If it weren't for your gutters, then chances are you'd wind up with a damaged foundation or a water-logged yard. Gutters help direct rainfall runoff from your roof in a controlled manner, channeling it away from your home towards a properly-designed drainage area. However, not all gutters can last forever, and there comes a time when your home may need new gutters.
Here's what you'll need to know before you decide to replace your gutters on your own or hire a professional to replace them for you.
Consider the Materials
Materials are the first choice you'll likely make when choosing your new gutters. There's a wide range of materials to choose from, depending on your budget and aesthetic tastes:
- Vinyl gutters are the least expensive option available. The vinyl material is incapable of rusting, plus it redirects rainwater quietly. However, leaks can form in between sections and the vinyl material itself can also crack when heavily damaged or exposed to severe cold.
- Aluminum gutters are also relatively inexpensive and, unlike vinyl, are capable of lasting for the life of your home. They are impervious to rust and can be customized in a variety of colors. However, they can be easily dented, plus any repairs call for a repainting.
- Stainless steel gutters offer over double the life expectancy of their aluminum counterparts (50 years). It's also highly resistant to rust and exceptionally strong, but it's more expensive than aluminum, and its heavier weight can cause issues during installation.
- Copper gutters can last for a lifetime, need little to no maintenance and can be customized for a seamless appearance. However, it's the most expensive option available, in most cases. Security can also be a concern, as copper gutters make a tempting target for scrap metal thieves.
Proper Sizing Is Essential
Another important factor to consider is the size of your gutters, which can vary due to roof design and pitch, as well as the maximum rainfall intensity for your region. To find out how big your gutters need to be, Thomas Baker of This Old House suggests calculating the square footage of the gutter's drainage area by multiplying the length times the width of the roof's surface area and then calculating the roof-pitch factor by measuring the roof's pitch.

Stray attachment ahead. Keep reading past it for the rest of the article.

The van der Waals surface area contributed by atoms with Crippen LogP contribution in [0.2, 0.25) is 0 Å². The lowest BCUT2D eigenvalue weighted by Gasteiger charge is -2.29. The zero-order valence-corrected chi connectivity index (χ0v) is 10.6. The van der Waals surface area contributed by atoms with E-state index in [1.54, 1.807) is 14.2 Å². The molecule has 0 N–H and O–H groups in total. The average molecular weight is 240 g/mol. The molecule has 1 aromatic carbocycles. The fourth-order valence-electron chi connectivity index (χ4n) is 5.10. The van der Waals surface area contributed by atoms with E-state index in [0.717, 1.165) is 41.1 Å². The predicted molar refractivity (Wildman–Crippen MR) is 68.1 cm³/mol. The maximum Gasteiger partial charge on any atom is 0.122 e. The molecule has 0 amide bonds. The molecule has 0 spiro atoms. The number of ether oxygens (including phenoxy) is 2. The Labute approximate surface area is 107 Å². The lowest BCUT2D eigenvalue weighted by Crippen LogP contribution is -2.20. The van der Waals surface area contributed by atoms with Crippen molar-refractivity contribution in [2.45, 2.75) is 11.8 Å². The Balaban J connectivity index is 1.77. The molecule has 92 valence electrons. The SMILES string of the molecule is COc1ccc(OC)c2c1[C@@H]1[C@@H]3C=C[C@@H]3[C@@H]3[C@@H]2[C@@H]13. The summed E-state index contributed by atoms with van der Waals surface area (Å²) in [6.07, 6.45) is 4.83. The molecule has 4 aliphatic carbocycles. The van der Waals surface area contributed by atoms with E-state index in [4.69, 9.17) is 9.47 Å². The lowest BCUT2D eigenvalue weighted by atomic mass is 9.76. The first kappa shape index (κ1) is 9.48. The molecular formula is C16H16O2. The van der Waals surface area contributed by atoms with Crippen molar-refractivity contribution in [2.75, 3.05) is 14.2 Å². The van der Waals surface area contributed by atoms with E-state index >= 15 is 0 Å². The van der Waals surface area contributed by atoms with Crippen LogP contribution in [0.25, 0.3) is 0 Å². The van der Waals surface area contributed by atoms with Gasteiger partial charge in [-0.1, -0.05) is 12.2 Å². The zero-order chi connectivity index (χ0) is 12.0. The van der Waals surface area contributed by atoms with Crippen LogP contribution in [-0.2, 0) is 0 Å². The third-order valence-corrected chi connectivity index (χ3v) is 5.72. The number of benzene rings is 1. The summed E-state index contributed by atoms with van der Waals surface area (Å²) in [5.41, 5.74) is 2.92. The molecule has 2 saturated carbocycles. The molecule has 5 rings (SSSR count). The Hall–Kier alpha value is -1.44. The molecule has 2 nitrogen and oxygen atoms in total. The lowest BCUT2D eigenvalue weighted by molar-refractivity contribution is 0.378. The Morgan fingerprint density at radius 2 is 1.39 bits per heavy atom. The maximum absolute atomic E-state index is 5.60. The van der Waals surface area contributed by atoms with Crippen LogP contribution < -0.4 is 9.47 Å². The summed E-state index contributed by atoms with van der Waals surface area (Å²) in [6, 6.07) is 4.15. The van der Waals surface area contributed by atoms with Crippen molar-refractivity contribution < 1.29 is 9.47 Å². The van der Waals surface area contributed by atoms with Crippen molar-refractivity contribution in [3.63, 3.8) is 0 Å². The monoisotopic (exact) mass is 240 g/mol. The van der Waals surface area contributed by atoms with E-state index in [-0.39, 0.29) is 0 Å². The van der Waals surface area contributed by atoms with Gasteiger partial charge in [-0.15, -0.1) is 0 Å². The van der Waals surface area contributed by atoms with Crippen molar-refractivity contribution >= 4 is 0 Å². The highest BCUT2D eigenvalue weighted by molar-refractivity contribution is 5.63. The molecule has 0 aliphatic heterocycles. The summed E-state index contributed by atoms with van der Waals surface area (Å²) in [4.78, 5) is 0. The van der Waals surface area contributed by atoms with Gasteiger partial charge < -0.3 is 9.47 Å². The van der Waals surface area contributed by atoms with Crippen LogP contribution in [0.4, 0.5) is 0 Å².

By multiplying your roof's drainage area by the roof-pitch factor and maximum rainfall intensity, you can finally determine how much gutter you'll need to handle rainfall runoff. In most cases, you'll only need 5 or 6-inch gutters. For extra capacity, you can upgrade to 7 or 8-inch gutters, although the gutters may need to be custom-fabricated due to availability issues.
Should You Install Gutter Guards?
During the installation, your contractor may try to sell you on adding covers to your new gutters. Keep in mind that gutter guards do have their advantages. For instance, they can help cut back on how frequently you need to clean your gutters. In turn, you won't have to climb up on your roof or use a ladder to clean your gutters, which could result in serious injury if you're not careful.
On the other hand, your gutters will need occasional cleaning even with the addition of gutter guards. While gutter guards can stop large leaves from getting into your gutters, tree flower buds, evergreen needles and seed pods can still get through. Some gutter cover designs also make it difficult to clean the gutters, adding extra effort to what should be an effortless product.
Whether or not you decide to install gutter guards depends on your local situation. For instance, a home with heavy forest cover may need gutter guards installed to prevent frequent cleaning. Meanwhile, homes in areas with thinner tree cover may not need them at all, depending on how the home's roof is situated.
For more information, contact a professional business, such as Gutter Magician NKY.